The early Pleistocene Rocky Flats alluvial fan formed at the mouth of unglaciated Coal Creek Canyon along the eastern flank of the Colorado Front Range. The fan consists of boulder, cobble, and pebble gravel deposited on an erosional surface cut on tilted Mesozoic sedimentary strata. A north-trending hogback of steeply dipping Cretaceous Laramie Formation and Fox Hills Sandstone is exposed through the gravel across the central portion of the fan. Elevations on the gravel-bedrock contact were used in a GIS to reconstruct the bedrock surface at the base of the gravel, providing a glimpse of the geomorphology of the early Pleistocene Colorado Piedmont. The reconstructed erosional bedrock surface portrays a landscape carved by a series of easterly flowing streams that eroded headward to the resistant hogback units, creating a bedrock step up to 37 m high. East-trending ridges on the bedrock surface are remnants of drainage divides between the Pleistocene streams. Water gaps in the bedrock step allowed the streams access to the upper surface of the step. This entire surface, except the hogback, was covered by gravel about 1.35 to 1.5 Ma ago. Subsequent erosion of the alluvial fan has been by headward (westward) erosion of easterly flowing streams incising into the eastern portion of the fan. Because the gravel is more resistant than the underlying bedrock, modern streams are established over the Pleistocene drainage divides, where the gravel was thinnest. Thicker gravel in the Pleistocene paleovalleys now caps modern drainage divides, producing an inverted topography.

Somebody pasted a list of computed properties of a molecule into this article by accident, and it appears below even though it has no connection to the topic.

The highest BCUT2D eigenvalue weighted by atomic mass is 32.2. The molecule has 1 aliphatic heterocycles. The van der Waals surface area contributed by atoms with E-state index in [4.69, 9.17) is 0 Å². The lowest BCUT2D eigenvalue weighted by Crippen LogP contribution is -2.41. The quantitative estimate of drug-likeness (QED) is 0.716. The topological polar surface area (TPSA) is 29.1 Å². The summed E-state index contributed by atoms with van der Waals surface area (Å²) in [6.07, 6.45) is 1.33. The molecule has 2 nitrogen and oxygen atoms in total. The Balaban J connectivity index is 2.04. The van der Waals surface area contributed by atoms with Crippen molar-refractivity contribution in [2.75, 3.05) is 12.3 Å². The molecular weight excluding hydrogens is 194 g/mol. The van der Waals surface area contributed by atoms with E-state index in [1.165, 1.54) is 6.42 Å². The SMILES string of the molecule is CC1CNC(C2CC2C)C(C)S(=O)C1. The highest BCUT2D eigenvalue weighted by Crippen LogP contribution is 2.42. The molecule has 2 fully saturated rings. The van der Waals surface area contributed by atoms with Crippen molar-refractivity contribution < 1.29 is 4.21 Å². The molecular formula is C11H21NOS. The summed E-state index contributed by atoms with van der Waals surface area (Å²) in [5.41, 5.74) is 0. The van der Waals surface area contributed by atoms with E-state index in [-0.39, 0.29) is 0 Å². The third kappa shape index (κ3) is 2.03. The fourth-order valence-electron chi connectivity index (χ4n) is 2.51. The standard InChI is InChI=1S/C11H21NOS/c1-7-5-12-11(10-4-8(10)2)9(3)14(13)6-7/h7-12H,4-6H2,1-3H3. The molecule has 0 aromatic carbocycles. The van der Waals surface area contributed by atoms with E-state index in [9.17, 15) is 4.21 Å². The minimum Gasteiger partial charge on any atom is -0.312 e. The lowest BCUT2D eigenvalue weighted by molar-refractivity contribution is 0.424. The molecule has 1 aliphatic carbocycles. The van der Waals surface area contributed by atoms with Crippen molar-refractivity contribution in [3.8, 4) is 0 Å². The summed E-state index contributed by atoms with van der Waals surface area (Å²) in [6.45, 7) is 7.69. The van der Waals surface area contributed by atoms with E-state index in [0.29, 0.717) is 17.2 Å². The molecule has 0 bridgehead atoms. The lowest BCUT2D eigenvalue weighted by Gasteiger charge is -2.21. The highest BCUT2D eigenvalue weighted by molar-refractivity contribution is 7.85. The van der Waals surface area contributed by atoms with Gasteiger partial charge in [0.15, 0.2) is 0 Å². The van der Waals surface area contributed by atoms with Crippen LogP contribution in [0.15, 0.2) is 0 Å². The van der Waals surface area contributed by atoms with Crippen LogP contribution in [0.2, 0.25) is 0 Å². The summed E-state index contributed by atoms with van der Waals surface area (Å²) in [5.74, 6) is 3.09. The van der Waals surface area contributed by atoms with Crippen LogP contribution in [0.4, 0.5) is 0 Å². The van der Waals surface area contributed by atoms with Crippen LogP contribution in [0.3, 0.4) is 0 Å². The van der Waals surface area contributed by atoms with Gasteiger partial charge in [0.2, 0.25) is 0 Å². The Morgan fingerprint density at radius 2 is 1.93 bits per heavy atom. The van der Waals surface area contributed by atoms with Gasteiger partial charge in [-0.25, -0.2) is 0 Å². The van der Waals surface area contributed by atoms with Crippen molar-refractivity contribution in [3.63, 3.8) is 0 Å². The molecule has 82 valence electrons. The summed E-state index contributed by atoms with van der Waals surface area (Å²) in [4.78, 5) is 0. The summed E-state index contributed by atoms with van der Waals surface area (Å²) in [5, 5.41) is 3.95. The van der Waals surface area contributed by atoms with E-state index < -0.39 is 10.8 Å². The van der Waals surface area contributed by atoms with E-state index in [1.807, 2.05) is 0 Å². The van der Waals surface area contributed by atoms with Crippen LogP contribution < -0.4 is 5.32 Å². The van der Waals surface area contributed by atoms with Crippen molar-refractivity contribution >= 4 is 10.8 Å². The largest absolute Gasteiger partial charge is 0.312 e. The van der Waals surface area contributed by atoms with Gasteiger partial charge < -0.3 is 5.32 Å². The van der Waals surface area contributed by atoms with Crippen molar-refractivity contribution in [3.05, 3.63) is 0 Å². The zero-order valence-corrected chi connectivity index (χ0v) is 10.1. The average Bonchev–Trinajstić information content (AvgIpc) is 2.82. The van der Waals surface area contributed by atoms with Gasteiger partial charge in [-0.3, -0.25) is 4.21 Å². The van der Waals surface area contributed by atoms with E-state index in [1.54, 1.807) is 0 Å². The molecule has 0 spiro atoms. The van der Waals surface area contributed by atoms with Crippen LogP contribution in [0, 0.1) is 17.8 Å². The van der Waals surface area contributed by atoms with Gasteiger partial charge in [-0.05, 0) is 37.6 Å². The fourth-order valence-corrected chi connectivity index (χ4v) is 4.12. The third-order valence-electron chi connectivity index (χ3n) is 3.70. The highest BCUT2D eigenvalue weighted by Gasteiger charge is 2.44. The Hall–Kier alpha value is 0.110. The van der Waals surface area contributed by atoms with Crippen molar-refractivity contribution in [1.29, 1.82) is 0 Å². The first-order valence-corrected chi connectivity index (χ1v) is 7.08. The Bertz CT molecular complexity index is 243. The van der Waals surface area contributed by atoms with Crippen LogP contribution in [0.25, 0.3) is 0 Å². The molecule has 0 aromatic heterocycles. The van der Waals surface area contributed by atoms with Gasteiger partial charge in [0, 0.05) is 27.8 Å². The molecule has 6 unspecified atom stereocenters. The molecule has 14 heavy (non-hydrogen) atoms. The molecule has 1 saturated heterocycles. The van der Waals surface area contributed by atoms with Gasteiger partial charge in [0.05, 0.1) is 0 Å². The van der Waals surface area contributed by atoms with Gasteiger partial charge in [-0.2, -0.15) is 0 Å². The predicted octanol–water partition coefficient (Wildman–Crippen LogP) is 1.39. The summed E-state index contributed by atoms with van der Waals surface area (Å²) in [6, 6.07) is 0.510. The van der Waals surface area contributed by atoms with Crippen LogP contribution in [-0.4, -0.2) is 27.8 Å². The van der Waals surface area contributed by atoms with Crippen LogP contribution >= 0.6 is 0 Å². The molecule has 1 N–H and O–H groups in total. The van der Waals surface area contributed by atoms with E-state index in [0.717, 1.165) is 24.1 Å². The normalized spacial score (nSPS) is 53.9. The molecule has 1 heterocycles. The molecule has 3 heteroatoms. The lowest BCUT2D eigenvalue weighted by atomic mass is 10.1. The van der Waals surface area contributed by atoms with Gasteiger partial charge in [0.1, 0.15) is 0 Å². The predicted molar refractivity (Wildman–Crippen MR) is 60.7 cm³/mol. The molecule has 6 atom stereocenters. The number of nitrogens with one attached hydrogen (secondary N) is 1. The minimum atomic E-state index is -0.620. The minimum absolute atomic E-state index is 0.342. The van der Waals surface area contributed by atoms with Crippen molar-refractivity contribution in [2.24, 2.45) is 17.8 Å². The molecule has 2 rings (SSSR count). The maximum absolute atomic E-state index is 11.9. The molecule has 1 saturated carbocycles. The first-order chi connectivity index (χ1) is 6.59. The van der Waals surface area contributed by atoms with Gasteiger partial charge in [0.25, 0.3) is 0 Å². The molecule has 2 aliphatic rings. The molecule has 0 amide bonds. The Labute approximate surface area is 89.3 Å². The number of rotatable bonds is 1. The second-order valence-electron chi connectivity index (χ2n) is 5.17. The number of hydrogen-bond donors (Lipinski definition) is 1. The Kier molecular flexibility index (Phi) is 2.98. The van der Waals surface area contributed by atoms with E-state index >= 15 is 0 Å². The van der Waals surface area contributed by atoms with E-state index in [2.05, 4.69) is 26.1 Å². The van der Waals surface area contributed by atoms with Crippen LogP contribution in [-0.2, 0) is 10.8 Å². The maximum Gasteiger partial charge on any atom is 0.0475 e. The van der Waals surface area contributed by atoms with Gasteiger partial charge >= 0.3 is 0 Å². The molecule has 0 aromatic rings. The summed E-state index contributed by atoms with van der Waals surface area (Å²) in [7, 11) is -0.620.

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Bedrock erosion surface beneath the rocky flats alluvial fan, Jefferson and Boulder counties, Colorado